Race Weekend Central

Zach’s Turn: Ricky Stenhouse Jr. Proving Strong Start No Fluke

Ricky Stenhouse Jr.‘s runner-up finish in the inaugural Food City Dirt Race at Bristol Motor Speedway on Monday (March 29) was unquestionably his best performance yet this season.

Stenhouse is a dirt track ace with sprint car experience as both a driver and owner. He even spent time working with Speedway Motorsports, Inc.’s Steve Swift late Sunday night to ensure track preparation was not only running smoothly, but being conducted in a way that would promote good racing for the NASCAR Cup Series cars which hadn’t touched dirt (intentionally) for the last 51 years.

So it should come as no surprise that the ninth-year series veteran turned in an outstanding performance on the high banks of Bristol in the series’ return to its dirty grassroots.

“Man, we had a blast,” Stenhouse said. “At the start of the race, I was terrible with the green race track and a little bit of moisture in it. But as it blew off, we got back to where we were in practice and felt really good with it. A good way to go into the off week.”

Stenhouse appeared to get better as the race progressed, something that wasn’t lost on him. If it weren’t for scheduled competition cautions every 50 laps — including stage breaks at laps 100 and 200 — he believed he had a car capable of doing even more on the long run.

“A lot of cars kind of came and went,” Stenhouse said. “I felt like mine was really good. If we had 75-lap runs, I felt like we had one of the best cars. The first 15, 20 laps, I was terrible.”

The second-place result is fantastic for the JTG-Daugherty program, but if you’ve been paying attention, you know this race wasn’t the first in which Stenhouse has made noise.

Stenhouse has yet to finish outside the top 20 through seven races this season and sits 14th in points following Bristol. His worst finish so far is 18th, twice, both at Daytona — once in the Daytona 500 and once at the road course. The following weeks have been flush with consistency thanks to results of 13th at Homestead-Miami, 11th at Las Vegas Motor and consecutive 12th-place finishes at Phoenix and Atlanta respectively.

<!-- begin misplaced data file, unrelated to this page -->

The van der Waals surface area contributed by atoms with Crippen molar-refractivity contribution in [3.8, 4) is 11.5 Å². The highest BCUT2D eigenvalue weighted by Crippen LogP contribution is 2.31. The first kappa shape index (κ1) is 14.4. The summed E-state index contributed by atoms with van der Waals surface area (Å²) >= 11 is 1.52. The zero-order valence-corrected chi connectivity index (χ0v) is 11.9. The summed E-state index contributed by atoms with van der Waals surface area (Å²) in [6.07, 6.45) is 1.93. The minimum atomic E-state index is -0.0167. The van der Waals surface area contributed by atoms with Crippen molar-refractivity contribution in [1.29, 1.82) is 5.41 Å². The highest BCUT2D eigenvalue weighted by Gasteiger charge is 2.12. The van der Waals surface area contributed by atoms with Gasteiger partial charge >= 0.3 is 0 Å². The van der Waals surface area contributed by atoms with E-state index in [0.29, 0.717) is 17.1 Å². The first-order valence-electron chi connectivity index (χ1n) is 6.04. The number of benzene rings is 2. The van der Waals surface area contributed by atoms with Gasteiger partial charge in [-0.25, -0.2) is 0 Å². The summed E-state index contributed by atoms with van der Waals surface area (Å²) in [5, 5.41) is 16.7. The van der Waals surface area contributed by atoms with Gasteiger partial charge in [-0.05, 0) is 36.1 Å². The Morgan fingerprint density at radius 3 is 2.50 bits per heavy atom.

At 33 years old, Stenhouse said the key change in the offseason was the team’s mindset: Take what the car gives you that week and carry on. That shift was critical after eight DNFs in 2020 and just two top 20s in the first eight races of last season.

“We really focused on being more consistent week in and week out,” Stenhouse said. “We had some really high moments last year and we had some really low moments. We’re just trying to even things out and take the speed of our racecars and make sure we execute when we’re at the racetrack and in the shop and just being prepared.

Stenhouse, who some forget won consecutive Xfinity Series titles in 2011-12, has taken ownership for how he approaches each race weekend

“That’s starting with me, the things I do behind the wheel, the things I do off the racetrack preparing, going into a weekend and just getting that mindset going into each race that it’s one race at a time,” he said. “We didn’t get off to the hottest start. We struggled a little bit at the [Daytona] 500, had a couple mistakes that cost us at the [Daytona International Speedway] road course, but really other than that, we’ve stuck to our game plan and done everything that we’ve wanted to do and accomplish every week.”

Consistency can fix a lot of things, particularly when that consistency means stringing together strong runs over mediocre ones. It also helps reduce some of the pressure, even when Stenhouse was highlighted as a potential favorite entering Bristol thanks to his dirt background.

“I felt like I was going to be comfortable on the racetrack, but I felt like these are the best drivers out there,” Stenhouse said. “They were going to adapt and their teams were going to adapt and bring good race cars as well, so I didn’t want to put too much emphasis on, ‘Hey, we have to go win.’ “We methodically worked our way throughout this race of getting our race car better, not freaking out early in the race knowing that the track conditions were going to change and probably going to come around [to] the balance of our race car.

“We did that, got our first top five [and] top 10 of the year and trying to keep that momentum going into an off-weekend and start back fresh when we get going again.”

The Cup Series returns from an Easter off-weekend at Martinsville Speedway on Saturday, April 10.

About the author


Pocono Raceway is his home track and he's been attending races there since 2002. A fan since he was three years old, Zach is living out a dream covering racing, including past coverage of ARCA and IndyCar.

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